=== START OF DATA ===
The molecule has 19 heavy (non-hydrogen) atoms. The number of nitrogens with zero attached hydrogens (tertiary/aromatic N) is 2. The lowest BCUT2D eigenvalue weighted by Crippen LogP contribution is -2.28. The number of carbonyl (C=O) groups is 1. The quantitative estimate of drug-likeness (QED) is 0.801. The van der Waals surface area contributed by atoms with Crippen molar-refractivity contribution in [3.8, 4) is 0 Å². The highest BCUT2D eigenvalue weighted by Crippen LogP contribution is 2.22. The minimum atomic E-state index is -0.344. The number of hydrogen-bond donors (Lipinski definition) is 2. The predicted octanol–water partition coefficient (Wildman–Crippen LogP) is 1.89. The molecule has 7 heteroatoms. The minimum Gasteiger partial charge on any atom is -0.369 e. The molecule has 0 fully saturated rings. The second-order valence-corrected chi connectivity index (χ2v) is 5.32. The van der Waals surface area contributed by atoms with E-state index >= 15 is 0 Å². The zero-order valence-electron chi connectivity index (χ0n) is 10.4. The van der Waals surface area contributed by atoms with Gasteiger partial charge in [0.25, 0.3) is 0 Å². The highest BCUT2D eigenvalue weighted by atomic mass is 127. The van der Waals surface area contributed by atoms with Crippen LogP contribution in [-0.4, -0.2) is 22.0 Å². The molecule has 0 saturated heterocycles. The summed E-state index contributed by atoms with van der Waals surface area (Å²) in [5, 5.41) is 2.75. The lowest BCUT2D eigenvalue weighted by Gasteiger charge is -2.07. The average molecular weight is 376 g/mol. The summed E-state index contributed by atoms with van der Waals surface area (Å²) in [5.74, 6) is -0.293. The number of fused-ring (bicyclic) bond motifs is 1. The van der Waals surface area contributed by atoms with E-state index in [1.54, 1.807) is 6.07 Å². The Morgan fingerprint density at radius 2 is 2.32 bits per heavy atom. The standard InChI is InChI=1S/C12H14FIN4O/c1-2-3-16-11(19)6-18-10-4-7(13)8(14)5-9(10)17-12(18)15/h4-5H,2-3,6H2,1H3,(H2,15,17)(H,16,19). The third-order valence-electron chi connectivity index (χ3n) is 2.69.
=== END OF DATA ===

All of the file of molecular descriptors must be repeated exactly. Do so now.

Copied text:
The molecule has 19 heavy (non-hydrogen) atoms. The number of nitrogens with zero attached hydrogens (tertiary/aromatic N) is 2. The lowest BCUT2D eigenvalue weighted by Crippen LogP contribution is -2.28. The number of carbonyl (C=O) groups is 1. The quantitative estimate of drug-likeness (QED) is 0.801. The van der Waals surface area contributed by atoms with Crippen molar-refractivity contribution in [3.8, 4) is 0 Å². The highest BCUT2D eigenvalue weighted by Crippen LogP contribution is 2.22. The minimum atomic E-state index is -0.344. The number of hydrogen-bond donors (Lipinski definition) is 2. The predicted octanol–water partition coefficient (Wildman–Crippen LogP) is 1.89. The molecule has 7 heteroatoms. The minimum Gasteiger partial charge on any atom is -0.369 e. The molecule has 0 fully saturated rings. The second-order valence-corrected chi connectivity index (χ2v) is 5.32. The van der Waals surface area contributed by atoms with E-state index >= 15 is 0 Å². The zero-order valence-electron chi connectivity index (χ0n) is 10.4. The van der Waals surface area contributed by atoms with Gasteiger partial charge in [0.25, 0.3) is 0 Å². The highest BCUT2D eigenvalue weighted by atomic mass is 127. The van der Waals surface area contributed by atoms with Crippen LogP contribution in [-0.4, -0.2) is 22.0 Å². The molecule has 0 saturated heterocycles. The summed E-state index contributed by atoms with van der Waals surface area (Å²) in [5, 5.41) is 2.75. The lowest BCUT2D eigenvalue weighted by Gasteiger charge is -2.07. The average molecular weight is 376 g/mol. The summed E-state index contributed by atoms with van der Waals surface area (Å²) in [5.74, 6) is -0.293. The number of fused-ring (bicyclic) bond motifs is 1. The van der Waals surface area contributed by atoms with E-state index in [1.54, 1.807) is 6.07 Å². The Morgan fingerprint density at radius 2 is 2.32 bits per heavy atom. The standard InChI is InChI=1S/C12H14FIN4O/c1-2-3-16-11(19)6-18-10-4-7(13)8(14)5-9(10)17-12(18)15/h4-5H,2-3,6H2,1H3,(H2,15,17)(H,16,19). The third-order valence-electron chi connectivity index (χ3n) is 2.69.